These differences between Northern and Southern Italian goat populations in terms of animal nutrition, housing, and mating management, may have contributed to the genetic makeup of the Italian caprine diversity. Among the genomic tools and approaches that are now proposed to characterize animal biodiversity, the analysis of runs of homozygosity (ROH) is certainly one of the most useful [13]. ROH are long stretches of homozygous genotypes in the genome of an individual, which compose a pair of identical haplotypes. They are considered as a standard approach for the calculation of genomic inbreeding values (FROH) and for the detection of signatures of selection [14]. The length of a ROH can also be a useful indicator of the time of the inbreeding event with which it is associated, i.e. long ROH are associated with recent events of inbreeding in the history of a breed or of a single individual, whereas short ROH indicate a more ancient event [15]. The presence of several ROH in a particular region of the genome of a species or a population, regardless of their length, constitutes a so-called ROH island. The analysis of ROH islands can be a very effective tool to identify the regions of a genome that have been under selective pressure because they can contain variants that are shared between the individuals of a specific population [16]. For all these reasons, the analysis of ROH from genomic data and the derived inbreeding value (FROH) are increasingly used as a starting point to develop new management systems of animal populations, together with the more traditional pedigree information [17].

In this work, our aim was to characterize ROH in 902 goats from the Northern and Southern Italian groups, estimate their level of inbreeding, and analyze how it has evolved across generations according to management practices.

Methods

Dataset and quality control

In this work, we used the same Italian Goat Consortium2 (IGC2) dataset as described in Cortellari et al. [5]. Among the 34 populations present in that dataset, we decided to exclude the Bezoar, which in the previous work was used as an outgroup, the Maltese × Sarda crosses and the two Montecristo populations due to their unique history of isolation (feral) or farming (mainland). All the animals were genotyped with the Illumina Goat single nucleotide polymorphism (SNP)50 BeadChip. SNPs that had a missing genotype frequency higher than 0.2, or that were in unplaced scaffolds or on the X chromosome were excluded from the analysis, but we did not apply a threshold for minor allele frequency (MAF) to better identify ROH [18]. Individuals with a call rate lower than 95% were removed. All quality control procedures were carried out with the software PLINK 1.9 [19]. After the initial quality check on the 986 individuals and the 52,538 SNPs taken from the original IGC2 dataset, 902 animals grouped in 30 breeds and 46,995 SNPs were retained. Population structure of the goats included in the final dataset was investigated by multidimensional scaling analysis (MDS) and by building a phylogeny tree based on Reynolds genetic distances.

Expected heterozygosity (genetic diversity)

For each breed, the PLINK 1.9 software (-hardy option) was used to calculate the expected heterozygosity (HE), observed heterozygosity (HO), and Wright’s fixation index (FIS), which is defined as the correlation between the homologous alleles within an individual relative to the local population to which that individual belongs [20].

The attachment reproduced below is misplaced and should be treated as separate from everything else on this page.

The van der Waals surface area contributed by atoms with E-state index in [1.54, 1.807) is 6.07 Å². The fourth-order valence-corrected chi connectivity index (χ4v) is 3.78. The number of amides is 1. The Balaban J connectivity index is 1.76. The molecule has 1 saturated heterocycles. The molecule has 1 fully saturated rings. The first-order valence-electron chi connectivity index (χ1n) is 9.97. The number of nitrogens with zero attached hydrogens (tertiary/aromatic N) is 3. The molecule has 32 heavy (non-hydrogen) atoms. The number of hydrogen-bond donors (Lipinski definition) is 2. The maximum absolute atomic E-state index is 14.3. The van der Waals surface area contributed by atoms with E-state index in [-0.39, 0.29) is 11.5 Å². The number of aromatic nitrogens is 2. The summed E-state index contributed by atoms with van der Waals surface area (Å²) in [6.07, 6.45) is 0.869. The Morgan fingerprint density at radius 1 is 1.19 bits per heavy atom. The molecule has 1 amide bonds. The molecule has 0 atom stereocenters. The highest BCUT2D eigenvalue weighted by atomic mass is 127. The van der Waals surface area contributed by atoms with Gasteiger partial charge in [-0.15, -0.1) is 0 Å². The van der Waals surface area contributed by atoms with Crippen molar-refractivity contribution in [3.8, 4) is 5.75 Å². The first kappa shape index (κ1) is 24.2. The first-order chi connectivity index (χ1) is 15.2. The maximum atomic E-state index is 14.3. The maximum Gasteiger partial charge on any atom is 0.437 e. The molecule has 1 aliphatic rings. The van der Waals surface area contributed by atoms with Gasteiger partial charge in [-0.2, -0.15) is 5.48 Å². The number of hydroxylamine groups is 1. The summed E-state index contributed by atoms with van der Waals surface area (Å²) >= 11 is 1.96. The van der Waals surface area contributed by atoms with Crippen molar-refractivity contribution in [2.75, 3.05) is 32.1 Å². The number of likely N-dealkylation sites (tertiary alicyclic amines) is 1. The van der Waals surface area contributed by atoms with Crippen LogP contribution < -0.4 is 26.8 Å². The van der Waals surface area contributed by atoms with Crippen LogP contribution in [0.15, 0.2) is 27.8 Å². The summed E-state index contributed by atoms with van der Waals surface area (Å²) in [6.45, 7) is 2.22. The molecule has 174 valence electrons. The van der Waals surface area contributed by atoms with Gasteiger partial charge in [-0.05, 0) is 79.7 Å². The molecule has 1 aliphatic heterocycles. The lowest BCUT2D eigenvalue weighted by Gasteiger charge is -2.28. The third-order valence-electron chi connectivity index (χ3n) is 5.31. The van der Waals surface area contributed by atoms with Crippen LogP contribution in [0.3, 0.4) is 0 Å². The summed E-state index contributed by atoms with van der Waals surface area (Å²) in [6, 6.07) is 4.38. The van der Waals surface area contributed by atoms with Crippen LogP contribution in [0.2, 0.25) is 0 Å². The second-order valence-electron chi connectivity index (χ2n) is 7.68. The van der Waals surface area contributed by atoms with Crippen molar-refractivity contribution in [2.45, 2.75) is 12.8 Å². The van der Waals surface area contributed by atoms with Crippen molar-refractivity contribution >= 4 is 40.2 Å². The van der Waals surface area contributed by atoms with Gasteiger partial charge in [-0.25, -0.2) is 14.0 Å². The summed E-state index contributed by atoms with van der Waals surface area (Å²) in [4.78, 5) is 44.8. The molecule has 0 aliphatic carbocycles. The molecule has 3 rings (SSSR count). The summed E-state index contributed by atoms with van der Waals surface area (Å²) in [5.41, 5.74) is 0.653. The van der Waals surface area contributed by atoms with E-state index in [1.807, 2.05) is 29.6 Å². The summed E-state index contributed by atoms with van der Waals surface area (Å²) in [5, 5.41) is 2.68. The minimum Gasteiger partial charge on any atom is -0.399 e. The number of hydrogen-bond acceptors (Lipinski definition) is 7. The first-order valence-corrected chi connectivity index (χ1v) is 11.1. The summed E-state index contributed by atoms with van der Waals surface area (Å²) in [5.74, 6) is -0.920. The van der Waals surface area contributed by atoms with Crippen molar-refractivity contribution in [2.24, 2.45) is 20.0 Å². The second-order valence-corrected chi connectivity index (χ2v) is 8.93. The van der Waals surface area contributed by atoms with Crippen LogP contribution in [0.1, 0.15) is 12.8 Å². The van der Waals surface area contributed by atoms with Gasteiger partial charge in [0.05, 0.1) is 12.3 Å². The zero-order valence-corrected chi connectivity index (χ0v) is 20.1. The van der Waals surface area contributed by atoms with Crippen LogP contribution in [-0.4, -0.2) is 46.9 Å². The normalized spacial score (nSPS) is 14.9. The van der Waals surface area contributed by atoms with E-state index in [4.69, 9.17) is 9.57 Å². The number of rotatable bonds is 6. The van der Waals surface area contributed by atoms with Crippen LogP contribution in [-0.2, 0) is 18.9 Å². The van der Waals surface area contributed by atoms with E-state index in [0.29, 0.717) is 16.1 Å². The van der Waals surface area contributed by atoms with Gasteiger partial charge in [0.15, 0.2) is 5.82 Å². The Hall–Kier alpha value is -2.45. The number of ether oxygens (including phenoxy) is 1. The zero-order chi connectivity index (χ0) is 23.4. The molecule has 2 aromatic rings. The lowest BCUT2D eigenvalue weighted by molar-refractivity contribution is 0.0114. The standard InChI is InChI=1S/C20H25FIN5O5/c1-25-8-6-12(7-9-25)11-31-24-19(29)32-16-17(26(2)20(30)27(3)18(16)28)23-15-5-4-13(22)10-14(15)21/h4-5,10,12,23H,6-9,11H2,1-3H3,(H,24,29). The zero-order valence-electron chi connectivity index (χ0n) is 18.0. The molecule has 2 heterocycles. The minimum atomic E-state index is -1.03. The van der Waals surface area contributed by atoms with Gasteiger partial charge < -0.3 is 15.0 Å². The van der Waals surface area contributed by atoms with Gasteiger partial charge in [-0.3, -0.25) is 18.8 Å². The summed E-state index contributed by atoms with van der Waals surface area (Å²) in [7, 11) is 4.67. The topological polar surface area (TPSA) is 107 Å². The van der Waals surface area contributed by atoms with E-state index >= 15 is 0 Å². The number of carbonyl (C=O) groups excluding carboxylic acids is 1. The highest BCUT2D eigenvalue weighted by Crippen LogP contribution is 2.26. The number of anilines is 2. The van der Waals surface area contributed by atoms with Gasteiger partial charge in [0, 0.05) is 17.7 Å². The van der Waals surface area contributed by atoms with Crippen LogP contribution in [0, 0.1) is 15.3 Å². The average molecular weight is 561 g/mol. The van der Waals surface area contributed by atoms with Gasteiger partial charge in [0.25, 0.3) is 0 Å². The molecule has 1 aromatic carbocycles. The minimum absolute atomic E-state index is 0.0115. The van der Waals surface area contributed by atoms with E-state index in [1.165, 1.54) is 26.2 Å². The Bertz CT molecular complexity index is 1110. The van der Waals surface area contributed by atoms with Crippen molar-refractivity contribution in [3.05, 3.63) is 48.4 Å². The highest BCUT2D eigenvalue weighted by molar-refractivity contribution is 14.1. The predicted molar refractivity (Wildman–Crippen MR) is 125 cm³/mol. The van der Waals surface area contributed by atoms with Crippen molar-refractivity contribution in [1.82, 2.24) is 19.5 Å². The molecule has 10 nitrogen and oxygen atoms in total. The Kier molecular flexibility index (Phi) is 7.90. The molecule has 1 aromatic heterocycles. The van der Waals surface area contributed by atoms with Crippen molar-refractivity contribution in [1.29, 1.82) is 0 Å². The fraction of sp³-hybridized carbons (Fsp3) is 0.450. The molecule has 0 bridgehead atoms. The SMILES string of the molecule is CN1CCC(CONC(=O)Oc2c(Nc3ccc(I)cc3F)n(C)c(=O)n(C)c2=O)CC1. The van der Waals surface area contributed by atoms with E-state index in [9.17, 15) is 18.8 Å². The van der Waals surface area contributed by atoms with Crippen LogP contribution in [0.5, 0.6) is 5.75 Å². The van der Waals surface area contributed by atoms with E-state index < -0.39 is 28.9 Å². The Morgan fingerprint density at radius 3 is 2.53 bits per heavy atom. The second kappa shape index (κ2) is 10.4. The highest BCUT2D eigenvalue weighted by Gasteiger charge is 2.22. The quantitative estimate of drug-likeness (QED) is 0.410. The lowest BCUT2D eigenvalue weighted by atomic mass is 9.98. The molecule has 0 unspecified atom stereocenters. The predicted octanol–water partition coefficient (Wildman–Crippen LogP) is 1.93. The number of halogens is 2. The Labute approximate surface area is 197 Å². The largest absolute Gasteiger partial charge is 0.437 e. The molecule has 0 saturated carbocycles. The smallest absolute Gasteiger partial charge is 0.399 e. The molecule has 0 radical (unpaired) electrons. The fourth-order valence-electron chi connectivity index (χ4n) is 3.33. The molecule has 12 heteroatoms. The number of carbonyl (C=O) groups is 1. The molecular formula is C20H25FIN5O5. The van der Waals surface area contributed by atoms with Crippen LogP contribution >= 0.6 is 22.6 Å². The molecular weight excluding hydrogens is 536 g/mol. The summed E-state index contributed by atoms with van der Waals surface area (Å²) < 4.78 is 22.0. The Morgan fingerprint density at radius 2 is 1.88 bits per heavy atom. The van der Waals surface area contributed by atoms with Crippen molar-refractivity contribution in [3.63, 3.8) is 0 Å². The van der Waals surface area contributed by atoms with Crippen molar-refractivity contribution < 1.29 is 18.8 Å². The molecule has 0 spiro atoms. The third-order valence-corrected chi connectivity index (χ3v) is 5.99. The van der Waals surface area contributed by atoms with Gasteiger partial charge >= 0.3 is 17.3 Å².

Definition of runs of homozygosity

In order to minimize the discovery of false positives within regions of low marker density, we selected rather stringent criteria [18]. ROH were calculated separately for each individual using the software PLINK 1.9 by applying a sliding window of 20 SNPs. A ROH was called if the following parameters were fulfilled: (i) no heterozygous genotypes, (ii) less than two missing genotypes, (iii) a minimum number of SNPs within a ROH ≥ 20, (iv) a minimum ROH length of more than 1 Mb, (v) a minimum SNP density of two SNPs per Mb, and (vi) a maximum gap of 500 kb between consecutive homozygous SNPs.

ROH distribution and genomic inbreeding

To characterize the ROH distribution, for each breed we estimated: the number of individuals without ROH, the mean number of ROH per individual, the mean total length of ROH per individual, the mean length of a ROH per individual, and the genomic inbreeding coefficient (FROH) for each individual. The FROH for each breed was computed following the method proposed by McQuillan [21]:

$${F}_{ROH, i} = \frac{{L}_{ROH} }{{L}_{AUTO}},$$

where \({L}_{ROH}\) is the sum of the total length of ROH in individual \(i\) and \({L}_{AUTO}\) is the total length of the autosomes covered by SNPs. In addition, we categorized the ROH for each breed into five length classes (1–2 Mb, 2–4 Mb, 4–8 Mb, 8–16 Mb, and > 16 Mb) to compare the distribution of the FROH across these categories between the considered breeds [22]. We focused on these length classes with the intent to investigate the percentage and the impact of ancient and more recent inbreeding events that occurred in the Italian goat breeds.

Identification of the groups of populations

In order to better disentangle the genetic differences between the Italian goat populations analyzed due to climatic conditions and breeding management techniques, we divided them into two large groups according to their geographical distribution: a group of ten populations from the Northern Italy breeds (NRD) and a group of 20 populations from the Central-southern Italy breeds (CSD), which also includes the two Maltese populations (MAL and SAM).

Statistical analysis